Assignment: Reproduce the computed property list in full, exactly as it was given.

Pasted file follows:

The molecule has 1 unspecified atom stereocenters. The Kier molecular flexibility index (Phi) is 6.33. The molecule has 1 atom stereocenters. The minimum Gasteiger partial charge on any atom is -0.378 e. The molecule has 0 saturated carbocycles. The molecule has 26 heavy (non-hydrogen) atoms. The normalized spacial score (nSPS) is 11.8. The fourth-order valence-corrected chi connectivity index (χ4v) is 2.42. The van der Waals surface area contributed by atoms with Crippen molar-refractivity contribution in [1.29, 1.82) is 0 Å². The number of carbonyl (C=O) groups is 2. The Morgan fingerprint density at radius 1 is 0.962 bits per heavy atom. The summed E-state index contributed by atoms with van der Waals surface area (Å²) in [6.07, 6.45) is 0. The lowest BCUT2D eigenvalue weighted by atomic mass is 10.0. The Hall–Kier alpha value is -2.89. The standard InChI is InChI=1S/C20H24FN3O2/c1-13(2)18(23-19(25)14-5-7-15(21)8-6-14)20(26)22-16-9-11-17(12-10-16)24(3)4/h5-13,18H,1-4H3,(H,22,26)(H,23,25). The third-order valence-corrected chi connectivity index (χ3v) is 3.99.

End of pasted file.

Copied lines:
The molecule has 1 unspecified atom stereocenters. The Kier molecular flexibility index (Phi) is 6.33. The molecule has 1 atom stereocenters. The minimum Gasteiger partial charge on any atom is -0.378 e. The molecule has 0 saturated carbocycles. The molecule has 26 heavy (non-hydrogen) atoms. The normalized spacial score (nSPS) is 11.8. The fourth-order valence-corrected chi connectivity index (χ4v) is 2.42. The van der Waals surface area contributed by atoms with Crippen molar-refractivity contribution in [1.29, 1.82) is 0 Å². The number of carbonyl (C=O) groups is 2. The Morgan fingerprint density at radius 1 is 0.962 bits per heavy atom. The summed E-state index contributed by atoms with van der Waals surface area (Å²) in [6.07, 6.45) is 0. The lowest BCUT2D eigenvalue weighted by atomic mass is 10.0. The Hall–Kier alpha value is -2.89. The standard InChI is InChI=1S/C20H24FN3O2/c1-13(2)18(23-19(25)14-5-7-15(21)8-6-14)20(26)22-16-9-11-17(12-10-16)24(3)4/h5-13,18H,1-4H3,(H,22,26)(H,23,25). The third-order valence-corrected chi connectivity index (χ3v) is 3.99.